The Art of the “Sommerferie”


Last Sunday, I was chatting with a friend about his summer vacation when he said, “I’m really not ready to go back to work on Monday.” I asked how long he’d been on holiday — or “sommerferie” in Danish — and he said, “Only two weeks. Three is really much better.”

As an American, the idea of a three-week vacation seems almost absurdly luxurious, but it’s very commonplace for Danes (and many Scandinavians) to take nearly a month off during the summer, usually in July. This year, we decided to take a page from the Danish playbook and enjoy three weeks up at a summer house on the north coast of Sjælland, the island where Copenhagen is located. Tomorrow we will leave the sommerhus, return to the Copenhagen area and prepare to get back to the business of work, school, etc. As we ready ourselves for a return to normal life, it occurs to me that my friend was right; three weeks of summer holiday really is better than two.  Here’s why:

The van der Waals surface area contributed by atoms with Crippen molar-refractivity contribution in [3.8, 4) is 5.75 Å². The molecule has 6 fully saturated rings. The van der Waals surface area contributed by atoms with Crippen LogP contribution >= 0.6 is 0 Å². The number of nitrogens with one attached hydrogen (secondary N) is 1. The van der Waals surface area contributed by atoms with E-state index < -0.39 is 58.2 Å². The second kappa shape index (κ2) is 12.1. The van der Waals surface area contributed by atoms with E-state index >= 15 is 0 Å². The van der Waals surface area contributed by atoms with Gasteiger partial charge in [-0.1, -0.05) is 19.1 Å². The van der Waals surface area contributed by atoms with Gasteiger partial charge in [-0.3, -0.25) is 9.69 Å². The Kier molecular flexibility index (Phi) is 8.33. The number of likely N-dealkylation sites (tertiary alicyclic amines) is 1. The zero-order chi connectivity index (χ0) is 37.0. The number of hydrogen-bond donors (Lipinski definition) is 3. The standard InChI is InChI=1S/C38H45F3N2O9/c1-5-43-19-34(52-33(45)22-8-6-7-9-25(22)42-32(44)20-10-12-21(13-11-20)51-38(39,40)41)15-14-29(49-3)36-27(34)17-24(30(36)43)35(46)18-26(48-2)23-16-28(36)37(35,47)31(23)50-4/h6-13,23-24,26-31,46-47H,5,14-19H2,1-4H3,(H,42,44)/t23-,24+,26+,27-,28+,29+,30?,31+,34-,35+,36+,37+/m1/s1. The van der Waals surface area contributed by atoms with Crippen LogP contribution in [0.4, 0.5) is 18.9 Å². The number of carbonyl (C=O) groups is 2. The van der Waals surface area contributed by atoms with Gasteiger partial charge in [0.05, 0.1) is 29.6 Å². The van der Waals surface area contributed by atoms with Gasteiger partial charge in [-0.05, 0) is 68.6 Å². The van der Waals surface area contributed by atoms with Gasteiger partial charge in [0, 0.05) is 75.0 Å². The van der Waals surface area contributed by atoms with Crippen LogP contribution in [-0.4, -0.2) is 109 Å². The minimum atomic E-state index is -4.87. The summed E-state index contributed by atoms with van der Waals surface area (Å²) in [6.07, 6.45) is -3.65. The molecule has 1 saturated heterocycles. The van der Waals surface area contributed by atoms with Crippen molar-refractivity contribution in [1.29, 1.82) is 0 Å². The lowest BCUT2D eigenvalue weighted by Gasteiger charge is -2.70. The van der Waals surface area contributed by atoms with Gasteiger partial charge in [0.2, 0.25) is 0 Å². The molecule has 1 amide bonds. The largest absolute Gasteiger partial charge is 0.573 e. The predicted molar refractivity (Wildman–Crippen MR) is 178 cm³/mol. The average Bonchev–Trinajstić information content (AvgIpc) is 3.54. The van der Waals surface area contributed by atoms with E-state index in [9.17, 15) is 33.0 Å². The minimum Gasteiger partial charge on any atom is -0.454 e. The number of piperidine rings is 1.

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A Danish Delivery


On 29 June, our family welcomed our third child — and our second child born in Denmark — to the world. The experience of giving birth again in Denmark solidified my feeling that this is a fantastic place to have a baby (it does, in fact, consistently rank in the top 5 or 10 best places to give birth), so I thought I would share a few of the reasons why I particularly like Danish deliveries.

A quick disclaimer: This post is not intended to endorse any one type or style of childbirth over another. I have a simple philosophy when it comes to labor and delivery, namely that the main goal is to end up with a healthy baby and mother. However that goal is achieved, I think all mothers deserve huge credit and accolades for bringing a new life into the world.

With that said, I will admit that the Danish style of having babies suits me especially well. Here are a few reasons why:

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